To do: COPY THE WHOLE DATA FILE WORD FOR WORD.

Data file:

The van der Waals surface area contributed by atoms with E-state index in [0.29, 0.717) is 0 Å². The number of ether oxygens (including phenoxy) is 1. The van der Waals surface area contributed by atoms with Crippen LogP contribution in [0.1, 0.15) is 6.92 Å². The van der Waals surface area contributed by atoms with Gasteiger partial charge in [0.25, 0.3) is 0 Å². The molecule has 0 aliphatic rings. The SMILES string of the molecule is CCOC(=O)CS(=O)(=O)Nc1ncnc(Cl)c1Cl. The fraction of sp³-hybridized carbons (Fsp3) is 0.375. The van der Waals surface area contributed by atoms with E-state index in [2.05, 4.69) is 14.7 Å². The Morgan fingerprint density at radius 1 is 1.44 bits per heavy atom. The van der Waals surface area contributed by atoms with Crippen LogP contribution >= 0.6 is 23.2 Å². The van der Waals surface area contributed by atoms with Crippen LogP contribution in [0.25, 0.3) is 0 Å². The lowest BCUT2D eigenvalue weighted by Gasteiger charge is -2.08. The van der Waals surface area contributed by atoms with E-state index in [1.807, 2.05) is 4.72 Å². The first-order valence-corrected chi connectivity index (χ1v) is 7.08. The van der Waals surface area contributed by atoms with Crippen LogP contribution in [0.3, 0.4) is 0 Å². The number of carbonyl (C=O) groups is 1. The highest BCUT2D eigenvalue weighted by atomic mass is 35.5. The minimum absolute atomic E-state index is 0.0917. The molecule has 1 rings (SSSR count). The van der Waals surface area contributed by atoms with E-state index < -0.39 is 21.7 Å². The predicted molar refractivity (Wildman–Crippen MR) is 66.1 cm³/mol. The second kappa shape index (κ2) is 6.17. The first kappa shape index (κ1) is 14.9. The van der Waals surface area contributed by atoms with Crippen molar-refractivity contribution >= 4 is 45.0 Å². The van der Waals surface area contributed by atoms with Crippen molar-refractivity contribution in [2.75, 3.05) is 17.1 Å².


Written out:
The van der Waals surface area contributed by atoms with E-state index in [0.29, 0.717) is 0 Å². The number of ether oxygens (including phenoxy) is 1. The van der Waals surface area contributed by atoms with Crippen LogP contribution in [0.1, 0.15) is 6.92 Å². The van der Waals surface area contributed by atoms with Gasteiger partial charge in [0.25, 0.3) is 0 Å². The molecule has 0 aliphatic rings. The SMILES string of the molecule is CCOC(=O)CS(=O)(=O)Nc1ncnc(Cl)c1Cl. The fraction of sp³-hybridized carbons (Fsp3) is 0.375. The van der Waals surface area contributed by atoms with E-state index in [2.05, 4.69) is 14.7 Å². The Morgan fingerprint density at radius 1 is 1.44 bits per heavy atom. The van der Waals surface area contributed by atoms with Crippen LogP contribution >= 0.6 is 23.2 Å². The van der Waals surface area contributed by atoms with Crippen LogP contribution in [0.25, 0.3) is 0 Å². The lowest BCUT2D eigenvalue weighted by Gasteiger charge is -2.08. The van der Waals surface area contributed by atoms with E-state index in [1.807, 2.05) is 4.72 Å². The first-order valence-corrected chi connectivity index (χ1v) is 7.08. The van der Waals surface area contributed by atoms with Crippen LogP contribution in [0.3, 0.4) is 0 Å². The number of carbonyl (C=O) groups is 1. The highest BCUT2D eigenvalue weighted by atomic mass is 35.5. The minimum absolute atomic E-state index is 0.0917. The molecule has 1 rings (SSSR count). The van der Waals surface area contributed by atoms with E-state index < -0.39 is 21.7 Å². The predicted molar refractivity (Wildman–Crippen MR) is 66.1 cm³/mol. The second kappa shape index (κ2) is 6.17. The first kappa shape index (κ1) is 14.9. The van der Waals surface area contributed by atoms with Crippen molar-refractivity contribution >= 4 is 45.0 Å². The van der Waals surface area contributed by atoms with Crippen molar-refractivity contribution in [2.75, 3.05) is 17.1 Å².